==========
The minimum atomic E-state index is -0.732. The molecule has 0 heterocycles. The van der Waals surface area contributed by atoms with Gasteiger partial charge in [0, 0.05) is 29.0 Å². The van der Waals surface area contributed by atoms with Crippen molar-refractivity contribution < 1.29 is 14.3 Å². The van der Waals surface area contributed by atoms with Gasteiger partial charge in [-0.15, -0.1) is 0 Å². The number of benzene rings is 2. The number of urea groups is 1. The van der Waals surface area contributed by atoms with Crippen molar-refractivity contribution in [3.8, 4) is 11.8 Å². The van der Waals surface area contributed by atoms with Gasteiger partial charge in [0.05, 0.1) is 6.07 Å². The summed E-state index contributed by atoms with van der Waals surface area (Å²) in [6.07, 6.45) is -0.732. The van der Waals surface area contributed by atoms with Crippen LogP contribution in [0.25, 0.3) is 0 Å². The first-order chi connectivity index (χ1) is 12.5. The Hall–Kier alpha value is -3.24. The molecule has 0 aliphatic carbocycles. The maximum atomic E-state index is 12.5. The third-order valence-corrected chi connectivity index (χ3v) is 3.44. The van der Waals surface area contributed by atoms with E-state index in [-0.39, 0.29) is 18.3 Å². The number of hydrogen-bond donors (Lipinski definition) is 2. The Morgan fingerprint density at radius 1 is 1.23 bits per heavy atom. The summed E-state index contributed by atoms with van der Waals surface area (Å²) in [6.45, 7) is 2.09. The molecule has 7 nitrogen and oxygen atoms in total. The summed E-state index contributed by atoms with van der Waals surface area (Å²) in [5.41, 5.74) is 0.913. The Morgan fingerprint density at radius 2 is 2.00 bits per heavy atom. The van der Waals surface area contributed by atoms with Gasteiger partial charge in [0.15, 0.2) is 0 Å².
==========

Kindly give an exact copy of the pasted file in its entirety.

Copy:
The minimum atomic E-state index is -0.732. The molecule has 0 heterocycles. The van der Waals surface area contributed by atoms with Gasteiger partial charge in [0, 0.05) is 29.0 Å². The van der Waals surface area contributed by atoms with Crippen molar-refractivity contribution < 1.29 is 14.3 Å². The van der Waals surface area contributed by atoms with Gasteiger partial charge in [-0.15, -0.1) is 0 Å². The number of benzene rings is 2. The number of urea groups is 1. The van der Waals surface area contributed by atoms with Crippen molar-refractivity contribution in [3.8, 4) is 11.8 Å². The van der Waals surface area contributed by atoms with Gasteiger partial charge in [0.05, 0.1) is 6.07 Å². The summed E-state index contributed by atoms with van der Waals surface area (Å²) in [6.07, 6.45) is -0.732. The van der Waals surface area contributed by atoms with Crippen LogP contribution in [0.25, 0.3) is 0 Å². The first-order chi connectivity index (χ1) is 12.5. The Hall–Kier alpha value is -3.24. The molecule has 0 aliphatic carbocycles. The maximum atomic E-state index is 12.5. The third-order valence-corrected chi connectivity index (χ3v) is 3.44. The van der Waals surface area contributed by atoms with E-state index in [-0.39, 0.29) is 18.3 Å². The number of hydrogen-bond donors (Lipinski definition) is 2. The Morgan fingerprint density at radius 1 is 1.23 bits per heavy atom. The summed E-state index contributed by atoms with van der Waals surface area (Å²) in [6.45, 7) is 2.09. The molecule has 7 nitrogen and oxygen atoms in total. The summed E-state index contributed by atoms with van der Waals surface area (Å²) in [5.41, 5.74) is 0.913. The Morgan fingerprint density at radius 2 is 2.00 bits per heavy atom. The van der Waals surface area contributed by atoms with Gasteiger partial charge in [0.15, 0.2) is 0 Å².